Markku says that Finlandia are treating this as an artisanal vodka. The process is less industrial in nature. There is a higher level of human intervention. The vodka is made in small batches. And the bottles themselves are numbered so you can tell when each bottle was made. Markku did a tasting for me with other premium vodkas and though I clearly lack the palate to make an informed judgement, even I could tell that this was a different kind of vodka.
But all that brings us back to where we started. By the time I had finished dinner with Markku, I realized how little I know about vodka. Because I’m so used to tasting it in cocktails or with tonic, I’m not sure what it should taste like on its own. Nor am I convinced that premium vodkas – the Grey Goose-Belvedere sort of drink – are worth the price if you are going to use them only in cocktails where their taste is submerged.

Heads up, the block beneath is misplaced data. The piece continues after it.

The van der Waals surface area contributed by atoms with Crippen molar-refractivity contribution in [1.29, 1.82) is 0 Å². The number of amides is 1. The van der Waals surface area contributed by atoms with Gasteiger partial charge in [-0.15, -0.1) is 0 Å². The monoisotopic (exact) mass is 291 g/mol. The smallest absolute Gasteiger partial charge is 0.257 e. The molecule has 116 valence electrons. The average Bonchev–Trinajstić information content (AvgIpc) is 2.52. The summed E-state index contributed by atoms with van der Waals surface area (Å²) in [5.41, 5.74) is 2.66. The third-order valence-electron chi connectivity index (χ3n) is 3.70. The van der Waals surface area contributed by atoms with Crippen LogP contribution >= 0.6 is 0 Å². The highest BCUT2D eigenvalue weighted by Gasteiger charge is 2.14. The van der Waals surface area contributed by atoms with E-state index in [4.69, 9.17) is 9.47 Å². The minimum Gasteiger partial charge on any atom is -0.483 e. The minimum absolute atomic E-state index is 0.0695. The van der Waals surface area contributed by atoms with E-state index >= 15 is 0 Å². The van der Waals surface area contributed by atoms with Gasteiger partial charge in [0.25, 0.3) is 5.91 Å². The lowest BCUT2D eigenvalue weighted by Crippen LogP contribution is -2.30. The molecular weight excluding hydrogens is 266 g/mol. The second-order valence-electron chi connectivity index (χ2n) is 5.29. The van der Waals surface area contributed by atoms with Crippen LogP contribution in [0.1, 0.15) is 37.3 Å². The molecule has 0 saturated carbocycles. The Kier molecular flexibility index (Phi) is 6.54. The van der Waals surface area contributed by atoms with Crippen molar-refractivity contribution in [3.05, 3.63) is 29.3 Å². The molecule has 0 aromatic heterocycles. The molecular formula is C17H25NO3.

Heck, I’m not even sure what vodka really is. After dinner I came home and tried Ciroc, which is made from grapes. Was it a vodka? Or was it a grappa? At some tastings they have disqualified Ciroc saying that isn’t really a vodka though, of course, it conforms to the legal definition.
So, if you like quality vodka try the Finlandia Platinum. But don’t make a Bloody Mary with it. And as the liquid warms your throat, ask yourself: have I really been enjoying the taste of vodka all these years? Or have I just enjoyed the alcoholic kick it gives my cocktails?